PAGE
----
Munich Cluster for Systems Neurology

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Bilateral vestibulopathy causes selective deficits in recombining novel routes in real space.

Sci Rep. 2021 Jan 29;11(1):2695. doi: 10.1038/s41598-021-82427-6. PMID: 33514827; PMCID: PMC7846808.

Authors/Editors: Schöberl F, Pradhan C, Grosch M, Brendel M, Jostes F, Obermaier K, Sowa C, Jahn K, Bartenstein P, Brandt T, Dieterich M, Zwergal A.
Publication Date: 2021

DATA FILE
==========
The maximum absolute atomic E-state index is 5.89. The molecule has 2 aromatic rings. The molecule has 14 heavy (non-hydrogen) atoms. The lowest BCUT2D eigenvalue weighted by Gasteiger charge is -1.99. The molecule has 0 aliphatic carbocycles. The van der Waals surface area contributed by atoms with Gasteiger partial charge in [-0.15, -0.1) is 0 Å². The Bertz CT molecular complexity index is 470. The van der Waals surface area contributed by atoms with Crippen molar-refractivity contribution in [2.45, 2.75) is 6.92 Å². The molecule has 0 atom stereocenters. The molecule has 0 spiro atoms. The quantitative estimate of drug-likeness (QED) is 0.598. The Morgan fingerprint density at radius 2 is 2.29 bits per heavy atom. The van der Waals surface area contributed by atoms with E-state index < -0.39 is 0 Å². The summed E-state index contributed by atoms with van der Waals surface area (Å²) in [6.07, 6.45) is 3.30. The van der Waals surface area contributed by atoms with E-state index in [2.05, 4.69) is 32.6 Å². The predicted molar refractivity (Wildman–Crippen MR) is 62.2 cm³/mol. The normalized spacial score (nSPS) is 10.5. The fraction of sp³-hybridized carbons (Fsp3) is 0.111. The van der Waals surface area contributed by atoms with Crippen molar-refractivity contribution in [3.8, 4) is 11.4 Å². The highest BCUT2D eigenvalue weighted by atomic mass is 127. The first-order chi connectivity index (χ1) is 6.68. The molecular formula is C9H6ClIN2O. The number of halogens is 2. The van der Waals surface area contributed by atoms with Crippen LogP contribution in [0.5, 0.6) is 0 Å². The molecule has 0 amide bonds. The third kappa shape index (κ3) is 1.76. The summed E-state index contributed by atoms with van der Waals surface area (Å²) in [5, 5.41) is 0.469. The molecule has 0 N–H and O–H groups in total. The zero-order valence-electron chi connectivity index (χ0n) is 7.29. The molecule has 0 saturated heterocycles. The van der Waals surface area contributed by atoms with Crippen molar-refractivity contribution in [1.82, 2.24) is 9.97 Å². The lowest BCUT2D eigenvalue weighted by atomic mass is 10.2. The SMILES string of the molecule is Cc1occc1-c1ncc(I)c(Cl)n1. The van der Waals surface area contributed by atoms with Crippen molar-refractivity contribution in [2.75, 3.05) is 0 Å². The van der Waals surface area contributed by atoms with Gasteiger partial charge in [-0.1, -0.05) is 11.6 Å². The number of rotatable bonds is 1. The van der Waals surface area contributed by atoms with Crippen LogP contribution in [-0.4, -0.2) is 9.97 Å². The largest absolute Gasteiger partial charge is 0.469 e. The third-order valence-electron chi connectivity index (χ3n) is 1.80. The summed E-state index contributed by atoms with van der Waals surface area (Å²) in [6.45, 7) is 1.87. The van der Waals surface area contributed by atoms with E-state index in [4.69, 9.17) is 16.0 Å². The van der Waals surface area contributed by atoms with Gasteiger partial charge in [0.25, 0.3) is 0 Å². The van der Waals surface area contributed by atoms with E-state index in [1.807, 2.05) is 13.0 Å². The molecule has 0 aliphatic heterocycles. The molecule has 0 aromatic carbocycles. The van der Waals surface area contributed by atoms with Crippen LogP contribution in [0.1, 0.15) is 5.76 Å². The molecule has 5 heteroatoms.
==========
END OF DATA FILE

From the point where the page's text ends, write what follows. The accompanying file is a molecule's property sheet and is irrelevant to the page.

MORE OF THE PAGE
The differential impact of complete and incomplete bilateral vestibulopathy (BVP) on spatial orientation, visual exploration, and navigation-induced brain network activations is still under debate. In this study, 14 BVP patients (6 complete, 8 incomplete) and 14 age-matched healthy controls performed a navigation task requiring them to retrace familiar routes and recombine novel routes to find five items in real space. [18F]-fluorodeoxyglucose-PET was used to determine navigation-induced brain activations. Participants wore a gaze-controlled, head-fixed camera that recorded their visual exploration behaviour. Patients performed worse, when recombining novel routes (p < 0.001), whereas retracing of familiar routes was normal (p = 0.82). These deficits correlated with the severity of BVP. Patients exhibited higher gait fluctuations, spent less time at crossroads, and used a possible shortcut less often (p < 0.05). The right hippocampus and entorhinal cortex were less active and the bilateral parahippocampal place area more active during navigation in patients. Complete BVP showed reduced activations in the pontine brainstem, anterior thalamus, posterior insular, and retrosplenial cortex compared to incomplete BVP. The navigation-induced brain activation pattern in BVP is compatible with deficits in creating a mental representation of a novel environment. Residual vestibular function allows recruitment of brain areas involved in head direction signalling to support navigation.


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